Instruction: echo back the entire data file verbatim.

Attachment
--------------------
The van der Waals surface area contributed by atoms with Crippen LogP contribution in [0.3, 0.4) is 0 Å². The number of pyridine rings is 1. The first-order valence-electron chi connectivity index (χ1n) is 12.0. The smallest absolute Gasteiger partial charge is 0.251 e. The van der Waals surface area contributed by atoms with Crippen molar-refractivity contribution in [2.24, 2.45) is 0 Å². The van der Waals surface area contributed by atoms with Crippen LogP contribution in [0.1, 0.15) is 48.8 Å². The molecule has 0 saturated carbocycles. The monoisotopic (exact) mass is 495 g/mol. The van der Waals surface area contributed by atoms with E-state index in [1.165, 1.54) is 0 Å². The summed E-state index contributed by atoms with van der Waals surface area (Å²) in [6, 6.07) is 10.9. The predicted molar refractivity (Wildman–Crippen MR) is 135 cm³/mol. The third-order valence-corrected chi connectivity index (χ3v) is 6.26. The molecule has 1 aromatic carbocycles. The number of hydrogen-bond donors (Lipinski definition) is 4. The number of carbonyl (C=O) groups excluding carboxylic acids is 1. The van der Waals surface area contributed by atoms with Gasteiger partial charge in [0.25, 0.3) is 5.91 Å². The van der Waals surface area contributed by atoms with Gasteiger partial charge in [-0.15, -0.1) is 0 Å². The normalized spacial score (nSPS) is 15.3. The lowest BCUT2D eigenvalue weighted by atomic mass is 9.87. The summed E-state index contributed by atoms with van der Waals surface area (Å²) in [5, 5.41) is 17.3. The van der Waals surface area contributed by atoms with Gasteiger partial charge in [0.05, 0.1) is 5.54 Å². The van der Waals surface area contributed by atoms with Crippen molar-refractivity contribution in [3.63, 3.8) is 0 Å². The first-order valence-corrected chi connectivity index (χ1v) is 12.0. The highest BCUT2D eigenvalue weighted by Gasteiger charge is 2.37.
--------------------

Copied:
The van der Waals surface area contributed by atoms with Crippen LogP contribution in [0.3, 0.4) is 0 Å². The number of pyridine rings is 1. The first-order valence-electron chi connectivity index (χ1n) is 12.0. The smallest absolute Gasteiger partial charge is 0.251 e. The van der Waals surface area contributed by atoms with Crippen molar-refractivity contribution in [2.24, 2.45) is 0 Å². The van der Waals surface area contributed by atoms with Crippen LogP contribution in [0.1, 0.15) is 48.8 Å². The molecule has 0 saturated carbocycles. The monoisotopic (exact) mass is 495 g/mol. The van der Waals surface area contributed by atoms with E-state index in [1.165, 1.54) is 0 Å². The summed E-state index contributed by atoms with van der Waals surface area (Å²) in [6, 6.07) is 10.9. The predicted molar refractivity (Wildman–Crippen MR) is 135 cm³/mol. The third-order valence-corrected chi connectivity index (χ3v) is 6.26. The molecule has 1 aromatic carbocycles. The number of hydrogen-bond donors (Lipinski definition) is 4. The number of carbonyl (C=O) groups excluding carboxylic acids is 1. The van der Waals surface area contributed by atoms with Gasteiger partial charge in [0.25, 0.3) is 5.91 Å². The van der Waals surface area contributed by atoms with Gasteiger partial charge in [-0.15, -0.1) is 0 Å². The normalized spacial score (nSPS) is 15.3. The lowest BCUT2D eigenvalue weighted by atomic mass is 9.87. The summed E-state index contributed by atoms with van der Waals surface area (Å²) in [5, 5.41) is 17.3. The van der Waals surface area contributed by atoms with Gasteiger partial charge in [0.05, 0.1) is 5.54 Å². The van der Waals surface area contributed by atoms with Crippen molar-refractivity contribution in [3.63, 3.8) is 0 Å². The first-order valence-corrected chi connectivity index (χ1v) is 12.0. The highest BCUT2D eigenvalue weighted by Gasteiger charge is 2.37.